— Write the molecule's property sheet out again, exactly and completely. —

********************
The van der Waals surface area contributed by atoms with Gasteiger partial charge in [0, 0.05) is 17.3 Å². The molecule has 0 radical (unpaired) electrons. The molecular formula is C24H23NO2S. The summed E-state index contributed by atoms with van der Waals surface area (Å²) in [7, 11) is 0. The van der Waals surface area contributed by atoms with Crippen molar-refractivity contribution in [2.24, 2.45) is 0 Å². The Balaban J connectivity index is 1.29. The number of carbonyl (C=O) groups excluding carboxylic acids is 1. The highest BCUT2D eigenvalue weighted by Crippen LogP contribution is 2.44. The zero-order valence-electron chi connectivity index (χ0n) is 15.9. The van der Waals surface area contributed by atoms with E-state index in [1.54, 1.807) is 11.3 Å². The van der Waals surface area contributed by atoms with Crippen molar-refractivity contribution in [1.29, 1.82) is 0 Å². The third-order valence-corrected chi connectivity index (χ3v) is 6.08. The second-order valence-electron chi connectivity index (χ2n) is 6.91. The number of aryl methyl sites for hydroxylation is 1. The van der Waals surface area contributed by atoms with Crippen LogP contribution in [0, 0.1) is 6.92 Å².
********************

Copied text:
The van der Waals surface area contributed by atoms with Gasteiger partial charge in [0, 0.05) is 17.3 Å². The molecule has 0 radical (unpaired) electrons. The molecular formula is C24H23NO2S. The summed E-state index contributed by atoms with van der Waals surface area (Å²) in [7, 11) is 0. The van der Waals surface area contributed by atoms with Crippen molar-refractivity contribution in [2.24, 2.45) is 0 Å². The Balaban J connectivity index is 1.29. The number of carbonyl (C=O) groups excluding carboxylic acids is 1. The highest BCUT2D eigenvalue weighted by Crippen LogP contribution is 2.44. The zero-order valence-electron chi connectivity index (χ0n) is 15.9. The van der Waals surface area contributed by atoms with E-state index in [1.54, 1.807) is 11.3 Å². The van der Waals surface area contributed by atoms with Crippen molar-refractivity contribution in [1.29, 1.82) is 0 Å². The third-order valence-corrected chi connectivity index (χ3v) is 6.08. The second-order valence-electron chi connectivity index (χ2n) is 6.91. The number of aryl methyl sites for hydroxylation is 1. The van der Waals surface area contributed by atoms with Crippen LogP contribution in [0, 0.1) is 6.92 Å².